In adults, salivary amylase (which predigests starch) is present in concentrations of 70-300 U/ml. Infants are born with “negligible” amounts, attain “appreciable levels” by 3 months, and reach 85% of adult salivary amylase levels by five months (PDF). Since Alicia Silverstone feeds her kid a vegan diet, presumably rich in fruits and starches, pre-mastication is a sound tactic.

There’s also lingual lipase, which breaks down long-chain triglycerides into glycerides and free fatty acids. Infants have lingual lipase at birth, but they have very little gastric (gut) lipase. Since babies absorb far less dietary fat than adults (65-80% versus more than 95%), a little extra lingual lipase activity provided by the pre-masticating parent combined with the kid’s lingual lipase could improve absorption rates. Hey, maybe that’s what’s causing infant obesity – a wave of pre-mastication sweeping the nation!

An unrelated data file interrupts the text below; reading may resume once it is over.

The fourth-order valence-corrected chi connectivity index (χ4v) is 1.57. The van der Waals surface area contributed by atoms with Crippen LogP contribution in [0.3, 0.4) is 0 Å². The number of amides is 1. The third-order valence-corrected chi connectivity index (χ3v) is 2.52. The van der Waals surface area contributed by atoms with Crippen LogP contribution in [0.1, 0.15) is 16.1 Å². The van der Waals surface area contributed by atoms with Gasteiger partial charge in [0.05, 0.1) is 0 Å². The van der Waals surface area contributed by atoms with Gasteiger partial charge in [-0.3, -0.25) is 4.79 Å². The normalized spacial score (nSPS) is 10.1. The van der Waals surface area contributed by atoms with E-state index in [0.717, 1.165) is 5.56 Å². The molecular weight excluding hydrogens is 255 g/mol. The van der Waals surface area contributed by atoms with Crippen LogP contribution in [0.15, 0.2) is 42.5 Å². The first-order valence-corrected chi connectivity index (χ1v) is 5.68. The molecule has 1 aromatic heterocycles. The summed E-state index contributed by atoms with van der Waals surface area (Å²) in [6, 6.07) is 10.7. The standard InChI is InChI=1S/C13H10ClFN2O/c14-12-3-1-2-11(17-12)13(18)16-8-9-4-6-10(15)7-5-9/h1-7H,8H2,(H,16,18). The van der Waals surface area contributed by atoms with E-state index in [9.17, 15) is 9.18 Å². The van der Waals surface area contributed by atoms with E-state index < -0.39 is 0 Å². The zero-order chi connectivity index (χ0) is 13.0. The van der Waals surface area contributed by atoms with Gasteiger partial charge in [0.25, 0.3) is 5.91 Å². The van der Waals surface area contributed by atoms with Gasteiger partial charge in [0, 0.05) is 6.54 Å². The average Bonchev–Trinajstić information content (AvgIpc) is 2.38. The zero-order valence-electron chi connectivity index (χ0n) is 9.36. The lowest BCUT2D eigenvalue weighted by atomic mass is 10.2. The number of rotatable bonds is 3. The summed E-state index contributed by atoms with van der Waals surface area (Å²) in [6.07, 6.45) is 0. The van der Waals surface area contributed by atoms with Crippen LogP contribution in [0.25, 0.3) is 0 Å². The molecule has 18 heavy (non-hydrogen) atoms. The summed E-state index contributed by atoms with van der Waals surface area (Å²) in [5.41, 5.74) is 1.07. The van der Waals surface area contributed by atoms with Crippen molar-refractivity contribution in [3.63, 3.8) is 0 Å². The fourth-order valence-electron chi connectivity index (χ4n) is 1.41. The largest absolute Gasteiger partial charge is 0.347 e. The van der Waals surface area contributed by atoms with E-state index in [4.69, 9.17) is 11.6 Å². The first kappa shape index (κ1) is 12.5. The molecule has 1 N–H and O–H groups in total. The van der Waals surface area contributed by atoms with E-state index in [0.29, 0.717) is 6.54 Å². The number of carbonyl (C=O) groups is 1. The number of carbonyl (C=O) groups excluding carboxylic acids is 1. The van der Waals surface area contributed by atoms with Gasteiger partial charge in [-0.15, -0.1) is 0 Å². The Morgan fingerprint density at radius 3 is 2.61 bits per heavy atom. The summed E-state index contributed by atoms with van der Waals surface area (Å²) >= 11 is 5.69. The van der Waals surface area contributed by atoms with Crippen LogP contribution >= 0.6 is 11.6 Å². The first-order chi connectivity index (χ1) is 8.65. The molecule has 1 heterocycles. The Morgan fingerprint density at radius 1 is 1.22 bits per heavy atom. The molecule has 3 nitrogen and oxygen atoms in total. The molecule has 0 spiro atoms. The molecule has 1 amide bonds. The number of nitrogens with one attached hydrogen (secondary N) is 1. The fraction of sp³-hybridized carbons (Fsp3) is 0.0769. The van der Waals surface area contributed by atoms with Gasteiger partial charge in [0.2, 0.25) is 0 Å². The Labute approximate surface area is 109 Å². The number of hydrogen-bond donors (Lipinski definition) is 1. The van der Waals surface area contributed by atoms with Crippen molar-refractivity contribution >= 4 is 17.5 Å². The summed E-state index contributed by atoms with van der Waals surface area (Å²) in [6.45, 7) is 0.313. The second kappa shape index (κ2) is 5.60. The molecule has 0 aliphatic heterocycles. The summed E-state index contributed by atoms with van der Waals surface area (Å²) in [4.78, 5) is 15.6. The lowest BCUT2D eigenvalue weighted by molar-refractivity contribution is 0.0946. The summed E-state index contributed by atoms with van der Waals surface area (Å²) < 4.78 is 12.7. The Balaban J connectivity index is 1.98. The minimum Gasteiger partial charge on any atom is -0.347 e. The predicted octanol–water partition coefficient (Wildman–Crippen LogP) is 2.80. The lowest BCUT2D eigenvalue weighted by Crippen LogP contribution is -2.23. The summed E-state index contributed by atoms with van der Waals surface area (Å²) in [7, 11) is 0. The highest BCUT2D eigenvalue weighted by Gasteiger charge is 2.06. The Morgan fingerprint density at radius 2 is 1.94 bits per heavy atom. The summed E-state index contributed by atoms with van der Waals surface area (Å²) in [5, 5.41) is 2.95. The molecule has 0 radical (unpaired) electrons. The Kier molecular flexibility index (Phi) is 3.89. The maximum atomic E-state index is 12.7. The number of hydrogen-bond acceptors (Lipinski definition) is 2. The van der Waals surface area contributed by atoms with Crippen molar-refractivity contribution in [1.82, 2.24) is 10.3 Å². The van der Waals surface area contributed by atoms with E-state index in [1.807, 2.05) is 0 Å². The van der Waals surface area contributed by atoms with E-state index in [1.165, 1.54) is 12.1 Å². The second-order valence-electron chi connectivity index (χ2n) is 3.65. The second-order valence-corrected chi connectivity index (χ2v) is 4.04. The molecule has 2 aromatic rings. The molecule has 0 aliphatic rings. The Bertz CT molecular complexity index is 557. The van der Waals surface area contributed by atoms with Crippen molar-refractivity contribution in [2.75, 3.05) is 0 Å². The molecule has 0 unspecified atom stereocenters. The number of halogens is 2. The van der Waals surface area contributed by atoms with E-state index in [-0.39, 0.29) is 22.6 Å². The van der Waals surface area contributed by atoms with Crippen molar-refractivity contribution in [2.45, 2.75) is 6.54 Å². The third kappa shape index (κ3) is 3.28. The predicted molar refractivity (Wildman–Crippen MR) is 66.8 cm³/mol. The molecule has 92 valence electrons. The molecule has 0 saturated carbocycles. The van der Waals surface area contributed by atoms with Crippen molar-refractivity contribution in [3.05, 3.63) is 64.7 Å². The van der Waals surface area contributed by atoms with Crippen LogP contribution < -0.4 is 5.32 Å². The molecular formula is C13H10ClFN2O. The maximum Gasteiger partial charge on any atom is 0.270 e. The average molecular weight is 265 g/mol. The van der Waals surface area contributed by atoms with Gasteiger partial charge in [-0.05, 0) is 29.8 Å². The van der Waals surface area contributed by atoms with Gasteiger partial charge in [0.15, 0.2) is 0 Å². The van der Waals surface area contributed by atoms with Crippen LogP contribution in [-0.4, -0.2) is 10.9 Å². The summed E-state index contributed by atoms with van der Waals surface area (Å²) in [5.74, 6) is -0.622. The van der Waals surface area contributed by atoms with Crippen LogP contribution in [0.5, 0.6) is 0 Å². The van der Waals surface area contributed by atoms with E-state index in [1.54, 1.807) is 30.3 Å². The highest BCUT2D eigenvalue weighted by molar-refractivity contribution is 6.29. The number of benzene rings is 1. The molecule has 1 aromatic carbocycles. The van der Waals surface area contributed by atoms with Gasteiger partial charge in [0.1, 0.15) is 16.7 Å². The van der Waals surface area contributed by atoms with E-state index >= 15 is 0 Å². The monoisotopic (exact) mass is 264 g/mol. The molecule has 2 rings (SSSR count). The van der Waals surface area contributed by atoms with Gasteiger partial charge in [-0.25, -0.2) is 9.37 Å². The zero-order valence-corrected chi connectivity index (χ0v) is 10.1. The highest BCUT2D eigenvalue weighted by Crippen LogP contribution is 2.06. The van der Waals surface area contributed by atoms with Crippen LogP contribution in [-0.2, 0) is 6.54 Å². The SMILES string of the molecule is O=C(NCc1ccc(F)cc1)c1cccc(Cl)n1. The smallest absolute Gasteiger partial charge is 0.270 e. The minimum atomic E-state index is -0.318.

Unless you’re drooling into your Vitamix, the parent who pre-masticates may be giving her kid a digestive advantage.

Transplantation of “Good” Oral Bacteria

Over 700 species of oral bacteria have been identified from human mouths, and the oral microbiome of any given individual may house from 30 to more than 100 different species. While oral bacteria can trigger the development of dental caries and periodontal disease, it’s not all “bad.”  For example, many strains of oral bacteria taken from healthy children actually provide protection against harmful oral pathogens and are being developed as oral probiotics. Other strains have been shown to directly influence the immune response in gum tissues, as well as protect the host from oral pathogen-induced apoptosis and inflammation.